Another complaint about this film I had was that it take a bit too long to get where it exactly needed to go. With these films, you know exactly what’s going to happen from start to finish, which means that it better hurry it’s ass up by keeping us entertained. This film definitely keeps us entertained for the most part, but doesn’t really hurry it’s ass up either. The film just sort of just takes it’s time with it’s awfully predictable story, which doesn’t really work when you have something as conventional as this. Two very weird complaints, I know, but this is not necessarily the most normal film out there either and I think that’s all because of Norman himself.
Kodi Smit-McPhee seems like a great choice as Norman because the kid has always been type-cast as these weirdo-types and gives Norman a whole lot of boyish sympathy, that’s easy to fall for and stand behind; Anna Kendrick voices his older sister who is always bitching and trying to impress a hot dude around her; that hot dude I’m talking about is Casey Affleck as an older brother of somebody and shows he’s got great comedic timing with a weird, scratchy voice like his; and Christopher Mintz-Plasse proves he can be funny, but not as a nerd as the school bully here. Everybody else from this talented ensemble is fine, but when it comes right down to it, nobody stands in the way of the fat one.
I don’t know who this kid is and I don’t know if I have ever seen him ever before, but Tucker Albrizzi absolutely nails every line he has the token fat sidekick, Neil. Neil is such a great character right from the start because he’s fat, a nerd, and doesn’t get along with most kids, but still has a big heart and you can feel that from Albrizzi’s voice and just how they make this character look. Honestly, you cannot say that the picture of Neil in this movie just doesn’t want to make you pinch his cheeks or feed him some Cinna Buns. Every time this kid just about opens his mouth, it’s a piece of comedy that works and thank the lord for Albrizzi, because he makes everybody in this flick seem like a bunch of rookies, even though he’s only 13 years old. Kids got a bright future and I hope he keeps it going. Then again, I have never seen him before or if he can act well, but I know the kid’s got a great voice for animated characters that’s for damn sure.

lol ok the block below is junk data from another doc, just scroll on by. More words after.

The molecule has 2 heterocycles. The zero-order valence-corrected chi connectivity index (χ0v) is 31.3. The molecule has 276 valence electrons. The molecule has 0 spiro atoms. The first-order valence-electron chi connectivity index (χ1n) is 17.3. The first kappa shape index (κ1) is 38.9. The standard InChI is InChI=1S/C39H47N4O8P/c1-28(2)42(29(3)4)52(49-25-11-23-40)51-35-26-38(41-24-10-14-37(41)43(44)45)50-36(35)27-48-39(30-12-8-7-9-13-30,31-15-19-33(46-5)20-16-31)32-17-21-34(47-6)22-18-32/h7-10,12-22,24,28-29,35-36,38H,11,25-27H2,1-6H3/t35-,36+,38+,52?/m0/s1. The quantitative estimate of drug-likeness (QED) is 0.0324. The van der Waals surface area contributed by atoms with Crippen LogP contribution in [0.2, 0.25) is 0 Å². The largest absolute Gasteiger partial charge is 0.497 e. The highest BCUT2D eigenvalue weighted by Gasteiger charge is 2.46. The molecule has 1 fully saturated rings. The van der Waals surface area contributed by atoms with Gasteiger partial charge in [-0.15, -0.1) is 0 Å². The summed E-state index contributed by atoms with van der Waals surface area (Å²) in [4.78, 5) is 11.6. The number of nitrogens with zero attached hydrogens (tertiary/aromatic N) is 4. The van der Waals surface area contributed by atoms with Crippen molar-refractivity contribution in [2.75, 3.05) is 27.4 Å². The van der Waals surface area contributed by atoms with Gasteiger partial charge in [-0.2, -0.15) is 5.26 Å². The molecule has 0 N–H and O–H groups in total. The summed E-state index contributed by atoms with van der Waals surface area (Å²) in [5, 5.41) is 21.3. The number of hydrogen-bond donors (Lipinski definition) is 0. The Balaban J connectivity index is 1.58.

Consensus: ParaNorman may not be the best animated flick all year, but is still a hell of a lot better than Coraline, the film that came before it with a playful sense of humor that can have anybody who sees this laugh, and a talented voice cast that milks all of the lines for all that they got.
Bigger and badder, but surprisingly no pastries were harmed.